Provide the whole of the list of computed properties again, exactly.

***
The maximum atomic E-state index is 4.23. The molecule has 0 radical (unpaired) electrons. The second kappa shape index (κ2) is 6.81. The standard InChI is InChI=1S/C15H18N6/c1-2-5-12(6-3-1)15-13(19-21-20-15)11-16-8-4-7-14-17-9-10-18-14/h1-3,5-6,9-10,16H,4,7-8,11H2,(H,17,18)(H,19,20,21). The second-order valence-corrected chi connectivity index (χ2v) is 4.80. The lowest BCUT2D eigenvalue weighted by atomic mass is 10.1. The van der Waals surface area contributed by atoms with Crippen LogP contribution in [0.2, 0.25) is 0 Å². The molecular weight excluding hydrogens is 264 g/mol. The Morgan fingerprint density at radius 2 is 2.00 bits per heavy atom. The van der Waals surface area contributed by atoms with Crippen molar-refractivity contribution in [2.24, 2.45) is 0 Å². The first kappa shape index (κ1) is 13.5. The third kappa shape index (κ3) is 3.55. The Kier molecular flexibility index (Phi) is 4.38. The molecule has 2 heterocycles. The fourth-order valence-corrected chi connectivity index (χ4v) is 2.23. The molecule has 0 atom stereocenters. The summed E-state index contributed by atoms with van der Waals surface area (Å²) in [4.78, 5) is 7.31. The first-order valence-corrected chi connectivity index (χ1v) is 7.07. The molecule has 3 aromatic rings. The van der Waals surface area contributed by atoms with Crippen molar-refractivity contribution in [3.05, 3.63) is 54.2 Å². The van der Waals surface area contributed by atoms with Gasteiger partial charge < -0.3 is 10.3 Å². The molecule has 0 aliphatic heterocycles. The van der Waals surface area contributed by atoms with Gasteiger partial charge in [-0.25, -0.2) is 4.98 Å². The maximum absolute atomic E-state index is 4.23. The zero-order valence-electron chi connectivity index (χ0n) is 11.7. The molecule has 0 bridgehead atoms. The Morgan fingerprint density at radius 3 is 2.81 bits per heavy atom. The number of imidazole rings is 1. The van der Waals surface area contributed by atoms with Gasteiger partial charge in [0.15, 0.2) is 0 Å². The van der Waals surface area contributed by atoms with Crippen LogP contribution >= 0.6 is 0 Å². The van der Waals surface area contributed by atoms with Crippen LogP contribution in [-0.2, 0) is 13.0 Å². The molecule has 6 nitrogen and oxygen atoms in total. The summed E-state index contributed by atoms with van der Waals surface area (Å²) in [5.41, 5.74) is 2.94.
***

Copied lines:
The maximum atomic E-state index is 4.23. The molecule has 0 radical (unpaired) electrons. The second kappa shape index (κ2) is 6.81. The standard InChI is InChI=1S/C15H18N6/c1-2-5-12(6-3-1)15-13(19-21-20-15)11-16-8-4-7-14-17-9-10-18-14/h1-3,5-6,9-10,16H,4,7-8,11H2,(H,17,18)(H,19,20,21). The second-order valence-corrected chi connectivity index (χ2v) is 4.80. The lowest BCUT2D eigenvalue weighted by atomic mass is 10.1. The van der Waals surface area contributed by atoms with Crippen LogP contribution in [0.2, 0.25) is 0 Å². The molecular weight excluding hydrogens is 264 g/mol. The Morgan fingerprint density at radius 2 is 2.00 bits per heavy atom. The van der Waals surface area contributed by atoms with Crippen molar-refractivity contribution in [2.24, 2.45) is 0 Å². The first kappa shape index (κ1) is 13.5. The third kappa shape index (κ3) is 3.55. The Kier molecular flexibility index (Phi) is 4.38. The molecule has 2 heterocycles. The fourth-order valence-corrected chi connectivity index (χ4v) is 2.23. The molecule has 0 atom stereocenters. The summed E-state index contributed by atoms with van der Waals surface area (Å²) in [4.78, 5) is 7.31. The first-order valence-corrected chi connectivity index (χ1v) is 7.07. The molecule has 3 aromatic rings. The van der Waals surface area contributed by atoms with Crippen molar-refractivity contribution in [3.05, 3.63) is 54.2 Å². The van der Waals surface area contributed by atoms with Gasteiger partial charge < -0.3 is 10.3 Å². The molecule has 0 aliphatic heterocycles. The van der Waals surface area contributed by atoms with Gasteiger partial charge in [-0.25, -0.2) is 4.98 Å². The maximum absolute atomic E-state index is 4.23. The zero-order valence-electron chi connectivity index (χ0n) is 11.7. The molecule has 0 bridgehead atoms. The Morgan fingerprint density at radius 3 is 2.81 bits per heavy atom. The number of imidazole rings is 1. The van der Waals surface area contributed by atoms with Gasteiger partial charge in [0.15, 0.2) is 0 Å². The van der Waals surface area contributed by atoms with Crippen LogP contribution >= 0.6 is 0 Å². The van der Waals surface area contributed by atoms with Crippen LogP contribution in [-0.2, 0) is 13.0 Å². The molecule has 6 nitrogen and oxygen atoms in total. The summed E-state index contributed by atoms with van der Waals surface area (Å²) in [5.41, 5.74) is 2.94.